Unfortunately, the Umpqua Community College administration had banned guns on its campus, allowing the shooter a 20-minute window to wreak havoc before the killings ended.
The Second Amendment is not an issue, apparently. Instead, it’s whether the presence or absence of firearms would reduce or increase the chances of future attacks by deranged criminals. Advocates argue that armed students could prevent, or at least limit, mass shootings, while those opposed say that those same students can’t be trusted in an atmosphere of drugs, alcohol, and excessive testosterone.
At present 19 other states have banned campus carry, while it is legal in eight. Sixteen states have legislation pending that would allow concealed carry, with various exemptions, provisos, and exceptions.
The question is, are there concrete, provable historical incidents where an armed citizen stopped or limited a massacre? Would anti-gun politicians care even if such proof would be conclusive?
Here are just a few such incidents:
On October 1, 1997, a shooting at Pearl High School in Pearl, Mississippi, was stopped by the school’s vice-principal, who retrieved a pistol from his truck and detained the shooter until police arrived.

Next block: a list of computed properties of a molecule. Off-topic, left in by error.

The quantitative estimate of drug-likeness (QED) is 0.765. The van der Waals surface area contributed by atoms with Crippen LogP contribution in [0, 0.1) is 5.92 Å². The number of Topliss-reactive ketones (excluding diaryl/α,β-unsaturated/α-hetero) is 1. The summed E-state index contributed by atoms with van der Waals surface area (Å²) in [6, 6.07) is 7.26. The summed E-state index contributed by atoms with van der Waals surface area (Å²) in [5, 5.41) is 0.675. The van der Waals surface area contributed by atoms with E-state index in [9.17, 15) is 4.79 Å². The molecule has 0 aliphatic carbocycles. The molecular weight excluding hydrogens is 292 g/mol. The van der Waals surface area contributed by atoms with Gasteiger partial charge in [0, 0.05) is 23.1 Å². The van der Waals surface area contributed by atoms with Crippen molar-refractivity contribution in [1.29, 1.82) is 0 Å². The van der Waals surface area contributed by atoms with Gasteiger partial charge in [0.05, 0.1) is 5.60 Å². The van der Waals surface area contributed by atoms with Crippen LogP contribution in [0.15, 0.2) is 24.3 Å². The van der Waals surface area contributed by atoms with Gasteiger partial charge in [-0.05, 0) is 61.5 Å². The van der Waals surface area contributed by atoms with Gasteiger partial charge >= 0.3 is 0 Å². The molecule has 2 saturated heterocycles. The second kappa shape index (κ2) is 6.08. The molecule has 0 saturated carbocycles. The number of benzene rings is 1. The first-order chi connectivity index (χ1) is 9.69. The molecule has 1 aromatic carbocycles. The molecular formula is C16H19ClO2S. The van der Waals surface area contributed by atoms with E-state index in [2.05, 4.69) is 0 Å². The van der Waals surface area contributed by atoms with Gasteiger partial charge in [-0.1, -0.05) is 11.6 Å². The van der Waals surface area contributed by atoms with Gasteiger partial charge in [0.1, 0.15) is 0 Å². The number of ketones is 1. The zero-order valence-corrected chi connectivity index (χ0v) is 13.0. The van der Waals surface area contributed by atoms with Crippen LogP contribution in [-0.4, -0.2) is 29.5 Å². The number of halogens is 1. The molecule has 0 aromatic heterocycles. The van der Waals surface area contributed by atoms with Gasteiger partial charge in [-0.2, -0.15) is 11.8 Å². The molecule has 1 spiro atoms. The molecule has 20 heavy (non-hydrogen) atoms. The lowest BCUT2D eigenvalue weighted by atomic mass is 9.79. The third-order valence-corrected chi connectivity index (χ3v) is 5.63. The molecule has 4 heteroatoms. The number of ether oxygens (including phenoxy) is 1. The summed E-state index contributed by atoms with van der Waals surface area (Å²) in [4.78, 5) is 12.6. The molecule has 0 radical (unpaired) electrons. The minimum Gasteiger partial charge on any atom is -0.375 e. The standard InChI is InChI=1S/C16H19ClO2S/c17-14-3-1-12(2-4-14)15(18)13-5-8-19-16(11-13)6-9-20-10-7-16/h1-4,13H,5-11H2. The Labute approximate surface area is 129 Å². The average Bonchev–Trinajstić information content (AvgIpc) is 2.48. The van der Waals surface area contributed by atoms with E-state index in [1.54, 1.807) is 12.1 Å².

On January 16, 2002 a shooting at the Appalachian School of Law in Grundy, Virginia, was stopped by two students with handguns.
A mass church shooting at the New Life Church in Colorado Springs was ended on Sunday, December 9, 2007 by a church member who had her concealed carry permit and her sidearm.
In College Park, Georgia, on May 4, 2009, two gunmen entered a party on campus and started threatening the partygoers. One of the students who had access to a handgun shot one of the gunmen to death and drove off the other one.
There’s the Parker Middle School dance shooting on April 24, 1998 in Edinboro, Pennsylvania, that was ended almost immediately when the shooter was confronted by a man with his shotgun.
There’s the New Destiny Christian Center shooting in Aurora, Colorado, on April 24, 2012, when a gunman killed the mother of the pastor and attempted to shoot others.. A member of the church, an off-duty police officer, ended the attack by shooting the attacker.
And there’s the Boiling Springs, South Carolina, Freewill Baptist Church incident on September 9, 2012 where a congregant who was carrying concealed stopped a would-be shooter in what observers said would likely have turned into a mass killing.
How many more incidents such as these are needed to persuade anti-gunners that their attempts to infringe the rights of law-abiding citizens are misguided at best, and deliberately destructive, at worst? Politicians in California aren’t willing to let history, facts, or victims’ experiences change their ideology. To them the Second Amendment apparently is irrelevant, and the mere presence of guns somehow presents a threat to the community. Thanks to that ideology, the new California law reduces further any chance that a shooter could be neutralized before inflicting grievous damage during a future rampage.